Background-Despite concerns about mineralocorticoid receptor antagonist therapies (MRAs) underuse and misuse in patients with heart failure, temporal and institutional variations of MRA prescription have not been reported. Methods and Results-We studied a national sample of veterans hospitalized for heart failure between 2003 and 2009 and left ventricular ejection fraction < 40%. We identified ideal and non-ideal candidates for MRA therapy based on American College of Cardiology/American Heart Association guidelines. We measured temporal trends and hospital variation of MRA prescriptions within 90 days after discharge. We determined the median odds ratio (MOR), a measure of the relative odds of an MRA prescription for 2 individuals with similar characteristics discharged at 2 randomly selected hospitals. From 37 126 patients (n=131 hospitals), 9355 were ideal-MRA candidates, and 4056 were non-ideal candidates. Among ideal candidates, 36% received an MRA, but there was a decline in use (41% in 2003 to 31% in 2009, P < 0.001). Of non-ideal candidates, 27% received an MRA with a decline in use (34% in 2003 to 22% in 2009, P < 0.001). Hospital MRA prescription ranged from 0% to 71% for ideal candidates and 0% to 100% for non-ideal candidates. The median odds ratios of MRA prescription for ideal and non-ideal candidates were 1.44 and 1.36, respectively; a median odds ratio > 1.2 indicates significant practice-level variation. Conclusions-There was decreasing MRA use between 2003 and 2009 with wide institutional variation in MRA prescription, which suggests opportunities for improvement to stimulate MRA use in ideal candidates while further reducing use in those with contraindications.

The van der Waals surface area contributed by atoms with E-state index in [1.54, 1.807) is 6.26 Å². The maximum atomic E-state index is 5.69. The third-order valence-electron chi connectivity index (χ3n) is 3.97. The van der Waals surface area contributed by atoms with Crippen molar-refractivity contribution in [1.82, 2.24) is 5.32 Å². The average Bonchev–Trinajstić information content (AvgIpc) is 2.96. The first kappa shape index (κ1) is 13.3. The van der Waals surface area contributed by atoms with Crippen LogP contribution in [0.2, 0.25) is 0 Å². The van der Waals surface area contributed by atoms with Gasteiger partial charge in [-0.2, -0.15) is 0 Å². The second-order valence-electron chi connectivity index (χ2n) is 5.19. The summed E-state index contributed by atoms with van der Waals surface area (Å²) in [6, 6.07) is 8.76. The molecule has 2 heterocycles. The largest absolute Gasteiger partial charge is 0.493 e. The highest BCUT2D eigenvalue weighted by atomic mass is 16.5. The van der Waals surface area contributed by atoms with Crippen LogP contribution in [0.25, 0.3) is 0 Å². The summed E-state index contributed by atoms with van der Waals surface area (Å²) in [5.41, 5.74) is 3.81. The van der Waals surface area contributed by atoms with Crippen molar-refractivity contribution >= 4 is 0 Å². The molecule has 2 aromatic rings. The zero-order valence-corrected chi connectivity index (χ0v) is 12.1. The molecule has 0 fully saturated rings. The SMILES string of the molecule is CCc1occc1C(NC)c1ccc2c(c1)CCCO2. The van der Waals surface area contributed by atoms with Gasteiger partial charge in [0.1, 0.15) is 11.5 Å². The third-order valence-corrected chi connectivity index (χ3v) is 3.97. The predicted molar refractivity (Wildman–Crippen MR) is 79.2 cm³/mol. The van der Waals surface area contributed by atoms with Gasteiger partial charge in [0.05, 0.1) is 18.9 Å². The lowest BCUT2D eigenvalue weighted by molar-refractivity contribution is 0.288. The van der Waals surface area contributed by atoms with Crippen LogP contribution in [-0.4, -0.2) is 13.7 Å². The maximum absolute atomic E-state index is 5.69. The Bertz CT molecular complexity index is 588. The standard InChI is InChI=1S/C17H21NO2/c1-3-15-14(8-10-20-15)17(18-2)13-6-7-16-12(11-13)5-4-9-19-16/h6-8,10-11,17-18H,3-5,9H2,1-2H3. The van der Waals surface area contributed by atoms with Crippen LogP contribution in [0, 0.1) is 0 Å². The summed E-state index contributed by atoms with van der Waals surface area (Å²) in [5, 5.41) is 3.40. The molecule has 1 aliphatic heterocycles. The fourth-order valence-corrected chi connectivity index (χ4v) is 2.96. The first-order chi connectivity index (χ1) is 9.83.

|Journal||Journal of the American Heart Association|
|State||Published - Dec 1 2015|
Bibliographical notePublisher Copyright:
© 2015 The Authors.
- Appropriateness criteria
- Quality of care
ASJC Scopus subject areas
- Cardiology and Cardiovascular Medicine